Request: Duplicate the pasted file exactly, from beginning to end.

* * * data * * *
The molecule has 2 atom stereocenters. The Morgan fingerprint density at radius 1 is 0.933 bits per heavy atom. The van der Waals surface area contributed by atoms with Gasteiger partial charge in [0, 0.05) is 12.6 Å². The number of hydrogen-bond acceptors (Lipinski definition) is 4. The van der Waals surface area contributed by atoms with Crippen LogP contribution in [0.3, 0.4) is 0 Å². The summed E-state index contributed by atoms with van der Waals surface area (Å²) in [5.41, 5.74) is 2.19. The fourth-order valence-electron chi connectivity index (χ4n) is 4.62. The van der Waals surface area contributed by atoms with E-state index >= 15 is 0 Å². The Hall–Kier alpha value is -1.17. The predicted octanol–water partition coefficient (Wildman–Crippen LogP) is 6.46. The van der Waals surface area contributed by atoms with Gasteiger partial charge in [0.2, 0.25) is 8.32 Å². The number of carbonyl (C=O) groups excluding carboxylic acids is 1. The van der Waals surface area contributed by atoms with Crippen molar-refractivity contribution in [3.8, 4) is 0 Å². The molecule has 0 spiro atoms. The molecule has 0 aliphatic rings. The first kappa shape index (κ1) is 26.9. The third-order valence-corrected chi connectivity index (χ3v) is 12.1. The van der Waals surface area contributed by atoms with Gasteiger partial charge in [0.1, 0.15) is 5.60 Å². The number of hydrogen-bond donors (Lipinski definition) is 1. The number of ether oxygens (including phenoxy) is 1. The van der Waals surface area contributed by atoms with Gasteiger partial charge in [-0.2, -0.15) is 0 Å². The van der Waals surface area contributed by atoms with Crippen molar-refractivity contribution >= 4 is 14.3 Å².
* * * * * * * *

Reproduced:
The molecule has 2 atom stereocenters. The Morgan fingerprint density at radius 1 is 0.933 bits per heavy atom. The van der Waals surface area contributed by atoms with Gasteiger partial charge in [0, 0.05) is 12.6 Å². The number of hydrogen-bond acceptors (Lipinski definition) is 4. The van der Waals surface area contributed by atoms with Crippen LogP contribution in [0.3, 0.4) is 0 Å². The summed E-state index contributed by atoms with van der Waals surface area (Å²) in [5.41, 5.74) is 2.19. The fourth-order valence-electron chi connectivity index (χ4n) is 4.62. The van der Waals surface area contributed by atoms with E-state index >= 15 is 0 Å². The Hall–Kier alpha value is -1.17. The predicted octanol–water partition coefficient (Wildman–Crippen LogP) is 6.46. The van der Waals surface area contributed by atoms with Gasteiger partial charge in [0.2, 0.25) is 8.32 Å². The number of carbonyl (C=O) groups excluding carboxylic acids is 1. The van der Waals surface area contributed by atoms with Crippen molar-refractivity contribution in [3.8, 4) is 0 Å². The molecule has 0 spiro atoms. The molecule has 0 aliphatic rings. The first kappa shape index (κ1) is 26.9. The third-order valence-corrected chi connectivity index (χ3v) is 12.1. The van der Waals surface area contributed by atoms with Gasteiger partial charge in [0.1, 0.15) is 5.60 Å². The number of hydrogen-bond donors (Lipinski definition) is 1. The number of ether oxygens (including phenoxy) is 1. The van der Waals surface area contributed by atoms with Gasteiger partial charge in [-0.2, -0.15) is 0 Å². The van der Waals surface area contributed by atoms with Crippen molar-refractivity contribution >= 4 is 14.3 Å².